The general format of The Expendables movies have been largely the same, and this third installment doesn’t break from that mold. The team goes on a mission and realize another conflict has arisen from another character who is pretty much the definition of an Expendable himself. In this case, its Mel Gibson as Conrad Stonebanks. A founding member of The Expendables, he is matched against Stallone’s persona from the start. Stonebanks hates the Expendables and wants them all dead. Simple enough, now get to the shooting. No wait, lets shoehorn some other garbage in to make it feel more like a movie first: CIA managers, 5 new team members who are introduced so slowly over the course of 30 minutes you begin to check your watch. When Stallone has to retire his old team we are treated to what should have been a montage of a new team assembly scene, but alas it was just painful. The montage is the staple of these types of movies and here is yet another missed opportunity. Not until the last 40 minutes do we find our heroes where they live best, the battlefield. For that last section of the film, its the closest thing to what the entire film series should have been to date. Tanks, failing buildings, and dirt bike stunts are all here and this is all I ever wanted. For the first time the series felt, in those moments, like it was self aware. Just about every moment prior to it we suffered through clunky dialogue by an ensemble cast of non-actors. The two truly talented actors in the movie, Mel Gibson and Antonio Banderas, were the absolute highlights. Gibson was an over the top villain in the perfect way, besting any of the bad guys from the previous two entries. Banderas was the perfect amount of comic relief. Unlike the rest of the cast, these two aren’t completely washed up. Honorable mention goes to Wesley Snipes, and his return to the big screen. He had a couple of cool moments but this is a poor return for him; he deserved better.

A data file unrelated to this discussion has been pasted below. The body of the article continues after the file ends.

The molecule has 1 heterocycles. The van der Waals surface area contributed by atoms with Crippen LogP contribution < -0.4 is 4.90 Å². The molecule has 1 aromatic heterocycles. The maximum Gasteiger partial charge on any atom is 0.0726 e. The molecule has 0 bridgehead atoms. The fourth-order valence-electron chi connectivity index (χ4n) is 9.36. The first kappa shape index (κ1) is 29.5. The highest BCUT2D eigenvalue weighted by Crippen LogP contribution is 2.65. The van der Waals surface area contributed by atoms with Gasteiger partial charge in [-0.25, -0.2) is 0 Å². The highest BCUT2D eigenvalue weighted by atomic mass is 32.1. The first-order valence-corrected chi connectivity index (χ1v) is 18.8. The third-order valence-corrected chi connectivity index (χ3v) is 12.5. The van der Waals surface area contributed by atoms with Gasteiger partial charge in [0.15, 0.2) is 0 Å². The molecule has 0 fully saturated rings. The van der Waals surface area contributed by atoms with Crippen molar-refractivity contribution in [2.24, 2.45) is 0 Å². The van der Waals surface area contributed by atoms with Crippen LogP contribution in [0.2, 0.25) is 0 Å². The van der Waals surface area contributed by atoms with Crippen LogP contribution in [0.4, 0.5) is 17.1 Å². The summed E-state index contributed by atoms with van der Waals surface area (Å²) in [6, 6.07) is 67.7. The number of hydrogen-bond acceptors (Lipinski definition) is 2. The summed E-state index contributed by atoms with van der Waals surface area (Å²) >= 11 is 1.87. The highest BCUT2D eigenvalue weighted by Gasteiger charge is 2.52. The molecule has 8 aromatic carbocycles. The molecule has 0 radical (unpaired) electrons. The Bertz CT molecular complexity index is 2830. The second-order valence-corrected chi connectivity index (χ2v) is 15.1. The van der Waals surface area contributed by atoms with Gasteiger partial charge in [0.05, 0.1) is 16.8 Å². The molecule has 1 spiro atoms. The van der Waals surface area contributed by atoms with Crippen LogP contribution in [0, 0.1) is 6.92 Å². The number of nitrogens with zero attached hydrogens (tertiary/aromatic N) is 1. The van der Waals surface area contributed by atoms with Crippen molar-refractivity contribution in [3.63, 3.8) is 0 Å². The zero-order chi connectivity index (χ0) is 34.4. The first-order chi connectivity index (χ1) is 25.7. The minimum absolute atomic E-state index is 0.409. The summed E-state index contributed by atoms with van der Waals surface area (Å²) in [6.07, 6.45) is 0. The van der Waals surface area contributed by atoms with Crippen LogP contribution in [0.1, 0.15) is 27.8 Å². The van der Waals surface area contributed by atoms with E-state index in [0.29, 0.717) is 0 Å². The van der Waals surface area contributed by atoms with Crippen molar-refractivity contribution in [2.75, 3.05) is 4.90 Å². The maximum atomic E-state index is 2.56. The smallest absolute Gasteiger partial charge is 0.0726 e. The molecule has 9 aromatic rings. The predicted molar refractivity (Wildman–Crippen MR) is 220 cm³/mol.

There really isn’t much of a reason to see this movie. Its a violent, yet completely bloodless, movie with a PG-13 rating to reach a younger audience. Well, I hope it reaches them because it missed me by a mile. As a lover of over the top poorly acted muscle bound action movies of the 1980s this fails at one major point...TOO MUCH PLOT. Stop trying to make me care about why the bad guy is bad. I know he is bad because he has an evil look and has henchmen. Stop trying to make me care about the background of your new crew...NO ONE CARES! Did I need to know backstory on Dutch, Dillon, Mac, Blaine, Billy, Rick and Poncho in Predator? No, I did not. Just drop them in the jungle and point their guns towards the bad guy. Nothing more, and nothing less. In this case less is more, and I wish I had more of my time back by watching less of The Expendables 3.